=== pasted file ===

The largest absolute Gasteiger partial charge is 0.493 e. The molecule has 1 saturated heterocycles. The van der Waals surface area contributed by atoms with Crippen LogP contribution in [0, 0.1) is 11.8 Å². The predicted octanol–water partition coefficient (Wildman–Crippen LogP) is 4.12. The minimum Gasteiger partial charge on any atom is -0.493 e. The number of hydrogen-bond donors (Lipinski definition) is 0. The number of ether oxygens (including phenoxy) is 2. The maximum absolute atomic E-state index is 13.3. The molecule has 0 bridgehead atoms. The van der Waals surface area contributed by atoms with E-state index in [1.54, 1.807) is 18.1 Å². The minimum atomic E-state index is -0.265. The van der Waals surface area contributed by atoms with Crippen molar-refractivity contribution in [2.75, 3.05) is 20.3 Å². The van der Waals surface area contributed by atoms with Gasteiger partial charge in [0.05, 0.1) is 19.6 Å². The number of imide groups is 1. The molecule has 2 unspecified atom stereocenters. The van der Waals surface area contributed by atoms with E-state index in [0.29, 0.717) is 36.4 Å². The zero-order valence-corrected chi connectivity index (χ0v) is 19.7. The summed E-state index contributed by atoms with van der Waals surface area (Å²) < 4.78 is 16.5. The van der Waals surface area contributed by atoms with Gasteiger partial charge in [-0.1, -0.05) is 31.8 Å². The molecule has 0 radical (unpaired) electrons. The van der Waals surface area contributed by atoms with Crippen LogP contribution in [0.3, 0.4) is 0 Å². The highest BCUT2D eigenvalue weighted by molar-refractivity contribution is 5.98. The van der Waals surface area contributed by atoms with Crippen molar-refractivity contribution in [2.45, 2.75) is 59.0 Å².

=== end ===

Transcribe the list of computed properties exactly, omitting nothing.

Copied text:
The largest absolute Gasteiger partial charge is 0.493 e. The molecule has 1 saturated heterocycles. The van der Waals surface area contributed by atoms with Crippen LogP contribution in [0, 0.1) is 11.8 Å². The predicted octanol–water partition coefficient (Wildman–Crippen LogP) is 4.12. The minimum Gasteiger partial charge on any atom is -0.493 e. The number of hydrogen-bond donors (Lipinski definition) is 0. The number of ether oxygens (including phenoxy) is 2. The maximum absolute atomic E-state index is 13.3. The molecule has 0 bridgehead atoms. The van der Waals surface area contributed by atoms with E-state index in [1.54, 1.807) is 18.1 Å². The minimum atomic E-state index is -0.265. The van der Waals surface area contributed by atoms with Crippen molar-refractivity contribution in [2.75, 3.05) is 20.3 Å². The van der Waals surface area contributed by atoms with Gasteiger partial charge in [0.05, 0.1) is 19.6 Å². The number of imide groups is 1. The molecule has 2 unspecified atom stereocenters. The van der Waals surface area contributed by atoms with E-state index in [0.29, 0.717) is 36.4 Å². The zero-order valence-corrected chi connectivity index (χ0v) is 19.7. The summed E-state index contributed by atoms with van der Waals surface area (Å²) < 4.78 is 16.5. The van der Waals surface area contributed by atoms with Gasteiger partial charge in [-0.1, -0.05) is 31.8 Å². The molecule has 0 radical (unpaired) electrons. The van der Waals surface area contributed by atoms with Crippen LogP contribution in [0.3, 0.4) is 0 Å². The highest BCUT2D eigenvalue weighted by molar-refractivity contribution is 5.98. The van der Waals surface area contributed by atoms with Crippen molar-refractivity contribution in [2.45, 2.75) is 59.0 Å².